oProduction will favour the typical fruits not because of prototyping but because of the
pattern of what’s available in memory
Exemplars Preserve Information about Variability
- Exemplar-based views can easily explain typicality effects
- Items that are frequent in the world will be frequently represented (and well primed) in memory,
and so will readily come to mind
- The graded-membership pattern favours neither the prototype nor the exemplar theory both
are compatible with the evidence
The pliability of mental categories
- Our concepts may be more pliable/flexible and this flexibility is easily accommodated by the
exemplar view
- Participants were asked to judge how typical various birds were from an “American point of view”
and then a “Chinese point of view”… Chinese point of view, participants rated swan and peacock
as more typical than robin/eagle
- Barsalou notes that there are “goal-derived categories” and completely “ad hoc categories”
oGoal-derived categories: “Things to eat on a diet”, “Things to carry out of your house in case
of a fire”
oAd-hoc categories: “Things that could fall on your head” or “things that you might see in
paris”
- We must include more than prototypes people must also have some knowledge that allows
them to “adjust” their prototypes, and to create new prototypes whenever they are needed

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Description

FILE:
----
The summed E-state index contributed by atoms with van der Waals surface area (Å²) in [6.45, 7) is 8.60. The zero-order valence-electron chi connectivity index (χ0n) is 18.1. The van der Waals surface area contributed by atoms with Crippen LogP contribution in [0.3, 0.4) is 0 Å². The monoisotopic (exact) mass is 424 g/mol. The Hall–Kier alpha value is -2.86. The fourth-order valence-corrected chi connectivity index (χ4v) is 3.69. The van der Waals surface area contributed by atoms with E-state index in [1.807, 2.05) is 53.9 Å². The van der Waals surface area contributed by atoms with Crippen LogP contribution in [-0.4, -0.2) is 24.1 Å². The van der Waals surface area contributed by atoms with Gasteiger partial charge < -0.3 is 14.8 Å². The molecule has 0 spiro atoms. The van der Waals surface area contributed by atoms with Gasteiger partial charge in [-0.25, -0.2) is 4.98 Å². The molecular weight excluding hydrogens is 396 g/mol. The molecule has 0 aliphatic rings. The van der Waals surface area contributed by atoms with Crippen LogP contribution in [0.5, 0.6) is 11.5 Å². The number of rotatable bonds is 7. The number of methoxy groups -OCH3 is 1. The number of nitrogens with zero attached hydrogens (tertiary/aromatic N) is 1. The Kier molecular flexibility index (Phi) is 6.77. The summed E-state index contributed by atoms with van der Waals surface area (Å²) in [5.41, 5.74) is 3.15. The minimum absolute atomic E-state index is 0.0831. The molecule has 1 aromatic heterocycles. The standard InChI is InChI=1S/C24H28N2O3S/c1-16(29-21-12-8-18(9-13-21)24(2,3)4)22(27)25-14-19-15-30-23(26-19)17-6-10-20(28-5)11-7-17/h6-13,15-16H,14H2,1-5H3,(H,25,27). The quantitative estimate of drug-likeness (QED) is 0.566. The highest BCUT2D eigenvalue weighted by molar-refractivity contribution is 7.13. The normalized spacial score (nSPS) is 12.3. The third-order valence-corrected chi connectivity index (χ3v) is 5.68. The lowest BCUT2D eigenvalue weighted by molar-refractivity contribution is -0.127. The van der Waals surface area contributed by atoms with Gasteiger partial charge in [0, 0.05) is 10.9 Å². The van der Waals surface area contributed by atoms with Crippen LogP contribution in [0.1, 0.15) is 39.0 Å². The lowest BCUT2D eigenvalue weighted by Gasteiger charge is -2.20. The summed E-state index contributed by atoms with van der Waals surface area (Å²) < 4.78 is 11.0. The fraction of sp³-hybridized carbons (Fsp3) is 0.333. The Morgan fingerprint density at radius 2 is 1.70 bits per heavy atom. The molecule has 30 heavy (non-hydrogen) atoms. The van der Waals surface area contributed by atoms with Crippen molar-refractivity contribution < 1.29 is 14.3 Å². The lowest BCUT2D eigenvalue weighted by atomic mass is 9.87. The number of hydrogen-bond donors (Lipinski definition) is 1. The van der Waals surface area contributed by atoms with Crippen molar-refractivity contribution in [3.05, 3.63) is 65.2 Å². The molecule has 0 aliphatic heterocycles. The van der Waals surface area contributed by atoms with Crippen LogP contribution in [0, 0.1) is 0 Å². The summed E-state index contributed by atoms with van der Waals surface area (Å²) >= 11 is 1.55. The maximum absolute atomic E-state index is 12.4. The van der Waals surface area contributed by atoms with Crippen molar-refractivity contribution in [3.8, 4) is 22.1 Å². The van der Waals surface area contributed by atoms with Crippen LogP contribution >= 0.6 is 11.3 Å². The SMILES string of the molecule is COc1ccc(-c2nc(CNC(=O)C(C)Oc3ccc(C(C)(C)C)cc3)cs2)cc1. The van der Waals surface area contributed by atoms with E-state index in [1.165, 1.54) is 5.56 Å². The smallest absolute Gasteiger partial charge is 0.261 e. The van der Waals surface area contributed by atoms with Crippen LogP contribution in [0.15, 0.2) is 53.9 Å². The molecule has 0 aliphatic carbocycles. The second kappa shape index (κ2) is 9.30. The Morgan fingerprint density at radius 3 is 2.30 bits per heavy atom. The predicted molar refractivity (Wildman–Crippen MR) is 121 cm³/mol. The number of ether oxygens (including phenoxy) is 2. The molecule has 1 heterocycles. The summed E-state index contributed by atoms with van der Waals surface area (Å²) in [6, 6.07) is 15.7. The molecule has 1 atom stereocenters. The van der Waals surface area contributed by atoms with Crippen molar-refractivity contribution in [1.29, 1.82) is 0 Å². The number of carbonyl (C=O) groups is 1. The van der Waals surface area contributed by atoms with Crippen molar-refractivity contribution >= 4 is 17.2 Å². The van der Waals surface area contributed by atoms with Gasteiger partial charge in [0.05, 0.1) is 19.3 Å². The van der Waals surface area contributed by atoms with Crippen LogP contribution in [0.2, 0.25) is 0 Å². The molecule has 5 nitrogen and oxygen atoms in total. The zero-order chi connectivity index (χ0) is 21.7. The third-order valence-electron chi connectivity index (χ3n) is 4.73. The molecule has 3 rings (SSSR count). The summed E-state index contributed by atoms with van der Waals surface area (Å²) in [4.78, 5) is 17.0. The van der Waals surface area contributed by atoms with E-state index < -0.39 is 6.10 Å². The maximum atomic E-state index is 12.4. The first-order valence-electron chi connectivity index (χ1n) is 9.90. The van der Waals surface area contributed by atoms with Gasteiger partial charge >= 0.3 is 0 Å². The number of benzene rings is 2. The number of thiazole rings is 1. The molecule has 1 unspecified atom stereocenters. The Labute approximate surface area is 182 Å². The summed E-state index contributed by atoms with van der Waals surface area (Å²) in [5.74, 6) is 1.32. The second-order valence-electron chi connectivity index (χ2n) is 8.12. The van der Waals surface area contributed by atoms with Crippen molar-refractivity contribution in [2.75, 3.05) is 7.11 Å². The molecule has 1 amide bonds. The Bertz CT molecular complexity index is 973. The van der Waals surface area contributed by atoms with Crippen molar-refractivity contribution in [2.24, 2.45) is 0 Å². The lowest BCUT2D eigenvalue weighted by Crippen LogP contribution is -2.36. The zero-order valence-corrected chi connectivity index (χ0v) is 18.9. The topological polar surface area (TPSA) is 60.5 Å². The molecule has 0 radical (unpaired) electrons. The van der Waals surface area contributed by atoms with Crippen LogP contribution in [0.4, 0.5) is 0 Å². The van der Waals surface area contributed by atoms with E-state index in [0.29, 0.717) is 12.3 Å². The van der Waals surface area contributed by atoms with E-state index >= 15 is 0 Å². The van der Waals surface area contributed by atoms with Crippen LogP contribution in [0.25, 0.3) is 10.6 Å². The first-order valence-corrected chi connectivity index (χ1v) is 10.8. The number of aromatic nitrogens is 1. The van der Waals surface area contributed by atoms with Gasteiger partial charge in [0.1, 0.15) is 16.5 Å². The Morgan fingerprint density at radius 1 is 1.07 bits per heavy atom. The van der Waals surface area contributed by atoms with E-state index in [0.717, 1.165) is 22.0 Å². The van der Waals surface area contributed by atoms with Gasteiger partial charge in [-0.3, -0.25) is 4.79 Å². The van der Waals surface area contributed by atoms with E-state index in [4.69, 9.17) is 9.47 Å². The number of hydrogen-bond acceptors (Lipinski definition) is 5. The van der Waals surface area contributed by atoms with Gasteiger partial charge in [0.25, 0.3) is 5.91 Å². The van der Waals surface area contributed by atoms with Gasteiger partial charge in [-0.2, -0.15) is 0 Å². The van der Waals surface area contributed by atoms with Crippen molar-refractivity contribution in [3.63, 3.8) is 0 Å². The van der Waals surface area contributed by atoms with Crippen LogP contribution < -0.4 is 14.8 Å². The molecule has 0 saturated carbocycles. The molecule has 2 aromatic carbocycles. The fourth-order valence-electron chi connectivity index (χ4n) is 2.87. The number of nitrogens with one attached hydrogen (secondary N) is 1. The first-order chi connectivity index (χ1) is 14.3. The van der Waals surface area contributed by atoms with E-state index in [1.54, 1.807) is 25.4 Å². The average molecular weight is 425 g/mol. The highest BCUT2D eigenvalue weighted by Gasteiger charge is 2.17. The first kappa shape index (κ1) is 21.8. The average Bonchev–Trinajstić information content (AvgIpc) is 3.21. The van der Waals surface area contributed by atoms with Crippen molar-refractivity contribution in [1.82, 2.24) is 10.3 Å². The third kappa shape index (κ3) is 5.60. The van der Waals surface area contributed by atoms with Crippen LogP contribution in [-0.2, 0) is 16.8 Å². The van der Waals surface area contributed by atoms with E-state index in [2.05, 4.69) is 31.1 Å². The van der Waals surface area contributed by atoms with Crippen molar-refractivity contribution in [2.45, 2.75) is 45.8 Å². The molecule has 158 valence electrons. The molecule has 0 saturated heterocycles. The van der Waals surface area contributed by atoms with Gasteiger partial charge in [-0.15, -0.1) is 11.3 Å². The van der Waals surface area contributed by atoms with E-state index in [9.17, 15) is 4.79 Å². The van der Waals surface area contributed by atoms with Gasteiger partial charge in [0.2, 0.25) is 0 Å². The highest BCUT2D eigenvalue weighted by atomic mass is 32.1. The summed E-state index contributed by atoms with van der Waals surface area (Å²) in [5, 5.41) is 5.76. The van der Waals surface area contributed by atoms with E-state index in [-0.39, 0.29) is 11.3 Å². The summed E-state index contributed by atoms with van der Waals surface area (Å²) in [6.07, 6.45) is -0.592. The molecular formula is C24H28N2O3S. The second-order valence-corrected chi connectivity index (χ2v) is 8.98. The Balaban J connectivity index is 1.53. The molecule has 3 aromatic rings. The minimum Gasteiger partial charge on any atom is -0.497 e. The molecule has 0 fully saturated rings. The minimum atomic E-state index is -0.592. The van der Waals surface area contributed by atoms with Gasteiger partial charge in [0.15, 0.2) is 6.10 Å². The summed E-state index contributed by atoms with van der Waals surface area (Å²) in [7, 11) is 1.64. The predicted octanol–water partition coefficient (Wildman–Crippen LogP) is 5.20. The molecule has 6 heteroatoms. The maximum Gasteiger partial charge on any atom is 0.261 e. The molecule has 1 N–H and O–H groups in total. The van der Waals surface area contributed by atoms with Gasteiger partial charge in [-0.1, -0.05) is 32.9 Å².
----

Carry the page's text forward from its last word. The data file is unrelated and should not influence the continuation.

Chapter 9: Concepts and Generic Knowledge - Ordinary concepts are the building blocks of which all our knowledge is created Definitions: What do we know when we know what a dog is? - One possibility is that we may have a dictionary definition (looking for common elements) o th Wittgenstein (20 century philosopher) noted that philosophers had been trying to define terms like knowledge… but these terms are still without accepted, full definitions o Example: the word “game” Family Resemblance - What we need is a way of identifying concepts that highlights what the members of a category have in common, while allowing exceptions - We can keep the content of our definitions but be more flexible in how we use the definitions - We can say “with these conditions, it is probably a dog, and without these features, it is unlikely to be a dog” o These phrasings allow some degree of uncertainty, some number of exceptions to the rule - Wittgenstein’s proposal: members of a category have family resemblance to each other o Family resemblance: features that are common in the family o Imagine the “ideal” for each family – and then each member of the family will have atleast some features in common with this ideal o The more the features an object has, the more likely that we are to believe it is in the category o Family resemblance is a matter of degree, not all-or-none Prototypes and Typicality Effects - Boundaries set the “boundaries” for a category - Prototype theory: perhaps the best way to identify a category is to specify the “center” of the category rather than the boundaries - All judgments about dogs are made with reference to this ideal (comparison between test case and the prototype in your memory) - Prototype = ideal for the category (average of the various category members you have encountered) Fuzzy Boundaries and Graded Membership - Since the category is characterized by its center (the prototype), and not by its boundaries, there’s no way that we can say whether something is inside of the category or outside o Each category will have what’s called a “fuzzy boundary” – with no clear specification of category membership and nonmembership o Objects closer to the prototype are “better” members of the category than objects farther from the prototype – thus categories that depend on a prototype have graded membership Testing the Prototype Motion - Sentence Verification task: participants are presented with a succession of sentences; their job is to indicate whether each sentence is true or false - Participants respond more quickly for true sentences than for false, and also more quickly for familiar categories (“a penguin is a bird” vs “a robin is a bird”) o Participants compare object with prototype - Production task: We ask people to name as many birds or dogs as they can o They will start at the center of the category and work their way outwards o First birds mentioned should be the birds that yielded the fast response times in verification (this is what happened) o Members of a category that are “privileged” on one task turn out to be privileged in other tasks The Converging Evidence of Prototypes - Sentence Verification: Items close to the prototype are more quickly identified as category members; category membership is determined by assessing the similarity to the prototype - Production: Items close to the prototype are earliest and most likely to be mentioned in a production task (begins with the prototype and works outwards) - Picture identification: Pictures of dogs for ex, similar to the prototype are more quickly identified - Explicit judgments of category membership: explicitly asked participants to judge how typical various category members were for the category (“typicality” studies) o Closer to the prototype; more “birdy” or “doggy” - Tasks asking people to think about categories: o First, ask participants to make up sentences about a category (e.g. “I saw two birds in a tree”) o The experimenters rewrite these sentences, substituting the category name either the name of a prototypical member of the category or not-so-prototypical member o Different participants rate how silly or implausible the sentences seem o Hypothesis: Thinking about a category, they are in fact thinking about the prototype for that category Basic-Level Categories - Rosch’s other theme: Rosch argued that there is a “natural” level of categorization, neither too specific nor too general, that we tend to use in our conversations and our reasoning - This is the “basic-level categorization” - Basic-level categories are identified as a single word, while more specific categories are identified only via a phrase: “chair” is basic but “kitchen chair” is not at basic-level - When asked to describe an object, we are likely to use the basic-level term - We have an easy time with basic-level categories, but some difficulty with more-encompassing categories - Memory errors experiment: Participants read a story and their story memory was tested o Some specific terms, participants falsely recalled that they heard something more general (e.g. “jeans her stained” to “pants were stained”) o Conversely, if the story had general terms, they were misremembered as being more specific (“animals” to “dogs”) o Each time, we revised the story in the direction of basic level categorization - Basic level categories seem to reflect a natural way to categorize the objects in our world Exemplars Analogies from Remembered Exemplars - Categorization can draw on knowledge about specific category members rather than on more general information about the overall category - Exemplar-based reasoning: when categorization is supported by memories of a specific item, rather than remembered knowledge about the item in general - Very similar to the prototype view: o Categorize objects by comparing them to a mentally represented “standard” - Different than prototype view: o What the standard is: standard in prototype is an average representing the entire category; standard in exemplar is provided by whatever example of the category comes to mind - Process is the same: resemblance is great, you judge the candidate as being relevant… if minimal, you seek some alternative categorization Explaining Typicality Data with an Exemplar Model - Exemplar-based approach can also explain the graded-membership pattern - People make their judgments in a task by comparing the pictures to specific memories of fruits – that is, to specific, mentally represented examples - If you see a picture of an apple, your memory search will be fast because apples are common in your experience so you’ve had many opportunities to establish apple memories (well primed) - Production task: you’ll quickly name apples and oranges because these fruits are represented many times in your memory (compared to fig) o Production will favour the typical fruits – not because of prototyping but because of the pattern of what’s available in memory Exemplars Preserve Information about Variability - Exemplar-based views can easily explain typicality effects - Items that are frequent in the world will be frequently represented (and well primed) in memory, and so will readily come to mind - The graded-membership pattern favours neither the prototype nor the exemplar theory – both are compatible with the evidence The pliability of mental categories - Our concepts may be more pliable/flexible – and this flexibility is easily accommodated by the exemplar view - Participants were asked to judge how typical various birds were from an “American point of view” and then a “Chinese point of view”… Chinese point of view, participants rated swan and peacock as more typical than robin/eagle - Barsalou notes that there are “goal-derived categories” and completely “ad hoc categories” o Goal-derived categories: “Things to eat on a diet”, “Things to carry out of your house in case of a fire” o Ad-hoc categories: “Things that could fall on your head” or “things that you might see in paris” - We must include more than prototypes – people must also have some knowledge that allows them to “adjust” their prototypes, and to create new prototypes whenever they are needed - Exemplar-based view: Category judgments depend on specific examples that come to mind and we have already noted that different exemplars may come to mind on different occasions – the search for remembered exemplars can be influenced by cueing and priming o No problem with ad hoc categories o There is no reliance here on prototypes, there is no issue of creating ad hoc prototypes on the spot o There is no difference between how people judge familiar categories and how they judge ad hoc categories: In both cases, they draw on a remembered instance and base their judgment on that instance Exemplar Use and Concept Use - Advantages of prototypes: represent in an efficient and economical manner what’s typical/common - Perhaps our mental representation of a category includes both prototype and exemplar information - Hybrid between the two models: eg. Child sees a camel for the first time; then for that moment, this remembered exemplar represents the full breadth of the child’s camel knowledge… after seeing a few more, the child may “average” them together to create a camel prototype o Novice: has to use exemplars o Experienced category users: will have many examples to create a prototype - Experiment: use novel (fictional) categories to ensure that participants are unfamiliar with the category at the start (e.g. this animal is a “lepton”) o Lepton picture: has a long neck, a few with shorter necks o If you use prototype: then if you see a lepton with a short neck… you’d say no (because it doesn’t resemble the average long-necked lepton) o If you use exemplars: you’d compare it to a bunch you’ve seen, and then you may say yes o Your response will tell what sort of representation was guiding your judgment - Early in category learning, participants say yes to test pictures that resemble specific leptons that they’ve already seen, even if the test pictures show creatures that aren’t typical for the category o This suggest a reliance to exemplars - As training proceeds… the pattern reverses o Participants say yes to the picture if it resembles the category average - Both theories may captur